Nature always finds the most efficient and environmentally-friendly ways to keep things running smoothly; that's why scientists have been studying features of some of the animal kingdom's smallest inhabitants, hoping to learn the secrets of their seemingly endless energy.
A new study recently discovered the oriental hornet (Vespa Orientalis) has special pigments in the tissues that make up its brown and yellow stripes. These pigments act like modern "solar cells," first trapping the light and then converting it to electricity.
For many years scientists had been aware that the hornet was able to produce electricity in its exoskeleton, but they didn't know how.
Marian Plotkin, leader of the most recent study, credits her late mentor Jacob Ishay for discovering that the hornet seemed to be most energetic during parts of the day when sunlight was most intense, a clue that put her research on the right path.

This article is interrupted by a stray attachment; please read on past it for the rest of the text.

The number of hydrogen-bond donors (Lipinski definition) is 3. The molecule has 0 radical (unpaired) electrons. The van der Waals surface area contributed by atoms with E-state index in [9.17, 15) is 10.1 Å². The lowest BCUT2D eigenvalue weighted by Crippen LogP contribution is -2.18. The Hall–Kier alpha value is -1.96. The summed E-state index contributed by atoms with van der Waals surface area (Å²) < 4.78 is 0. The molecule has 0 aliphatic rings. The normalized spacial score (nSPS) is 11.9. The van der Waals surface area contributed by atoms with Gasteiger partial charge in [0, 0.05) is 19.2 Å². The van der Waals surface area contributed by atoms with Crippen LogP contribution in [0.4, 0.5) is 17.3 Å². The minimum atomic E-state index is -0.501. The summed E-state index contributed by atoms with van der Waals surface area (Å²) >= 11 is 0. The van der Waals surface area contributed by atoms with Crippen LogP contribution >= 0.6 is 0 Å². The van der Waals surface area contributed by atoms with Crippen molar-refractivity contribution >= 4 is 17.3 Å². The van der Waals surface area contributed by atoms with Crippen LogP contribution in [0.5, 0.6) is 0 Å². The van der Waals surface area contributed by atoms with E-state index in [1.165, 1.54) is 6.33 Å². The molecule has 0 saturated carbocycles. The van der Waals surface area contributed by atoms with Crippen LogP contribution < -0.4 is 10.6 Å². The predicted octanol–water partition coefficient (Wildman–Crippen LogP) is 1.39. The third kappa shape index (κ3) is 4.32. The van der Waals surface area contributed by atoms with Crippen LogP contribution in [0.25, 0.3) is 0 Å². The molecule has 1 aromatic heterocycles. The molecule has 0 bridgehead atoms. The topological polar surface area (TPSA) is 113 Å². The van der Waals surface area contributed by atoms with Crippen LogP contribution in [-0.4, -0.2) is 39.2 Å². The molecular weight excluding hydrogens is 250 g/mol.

The brown tissues "are a lot like a light trap—only one percent of the light that strikes is reflected away," Plotkin told National Geographic. The hornet's yellow tissues contained the obscure pigment xanthopterin, which gives butterfly wings and mammal urine their color.
"When the team isolated xanthopterin in a liquid solution, and then placed the solution inside a solid solar cell electrode, a type of conductor. When the scientists shed light on the electrode, the pigment in the solution generated electricity" (National Geographic).
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